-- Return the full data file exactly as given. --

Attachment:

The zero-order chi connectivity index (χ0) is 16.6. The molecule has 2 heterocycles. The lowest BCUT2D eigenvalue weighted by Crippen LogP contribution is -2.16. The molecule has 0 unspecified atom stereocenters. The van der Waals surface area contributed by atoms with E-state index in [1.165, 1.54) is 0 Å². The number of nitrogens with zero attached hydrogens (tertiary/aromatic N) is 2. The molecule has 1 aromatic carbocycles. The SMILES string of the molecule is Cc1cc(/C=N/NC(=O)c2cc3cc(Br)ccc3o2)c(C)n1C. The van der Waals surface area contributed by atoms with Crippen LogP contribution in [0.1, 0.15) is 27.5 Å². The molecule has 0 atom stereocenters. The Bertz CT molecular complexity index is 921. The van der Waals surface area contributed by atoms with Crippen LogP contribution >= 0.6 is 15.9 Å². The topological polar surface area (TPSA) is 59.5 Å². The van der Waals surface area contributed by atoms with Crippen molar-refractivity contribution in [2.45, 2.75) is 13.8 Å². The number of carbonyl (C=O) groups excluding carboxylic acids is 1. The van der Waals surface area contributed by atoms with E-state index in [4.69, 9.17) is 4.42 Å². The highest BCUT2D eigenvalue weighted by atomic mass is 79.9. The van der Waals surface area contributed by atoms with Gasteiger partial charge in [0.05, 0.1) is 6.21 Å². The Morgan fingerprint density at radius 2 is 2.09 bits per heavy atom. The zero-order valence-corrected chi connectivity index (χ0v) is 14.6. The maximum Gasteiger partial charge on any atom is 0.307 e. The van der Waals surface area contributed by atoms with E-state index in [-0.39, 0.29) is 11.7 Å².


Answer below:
The zero-order chi connectivity index (χ0) is 16.6. The molecule has 2 heterocycles. The lowest BCUT2D eigenvalue weighted by Crippen LogP contribution is -2.16. The molecule has 0 unspecified atom stereocenters. The van der Waals surface area contributed by atoms with E-state index in [1.165, 1.54) is 0 Å². The number of nitrogens with zero attached hydrogens (tertiary/aromatic N) is 2. The molecule has 1 aromatic carbocycles. The SMILES string of the molecule is Cc1cc(/C=N/NC(=O)c2cc3cc(Br)ccc3o2)c(C)n1C. The van der Waals surface area contributed by atoms with Crippen LogP contribution in [0.1, 0.15) is 27.5 Å². The molecule has 0 atom stereocenters. The Bertz CT molecular complexity index is 921. The van der Waals surface area contributed by atoms with Crippen LogP contribution >= 0.6 is 15.9 Å². The topological polar surface area (TPSA) is 59.5 Å². The van der Waals surface area contributed by atoms with Crippen molar-refractivity contribution in [2.45, 2.75) is 13.8 Å². The number of carbonyl (C=O) groups excluding carboxylic acids is 1. The van der Waals surface area contributed by atoms with E-state index in [4.69, 9.17) is 4.42 Å². The highest BCUT2D eigenvalue weighted by atomic mass is 79.9. The van der Waals surface area contributed by atoms with Gasteiger partial charge in [0.05, 0.1) is 6.21 Å². The Morgan fingerprint density at radius 2 is 2.09 bits per heavy atom. The zero-order valence-corrected chi connectivity index (χ0v) is 14.6. The maximum Gasteiger partial charge on any atom is 0.307 e. The van der Waals surface area contributed by atoms with E-state index in [-0.39, 0.29) is 11.7 Å².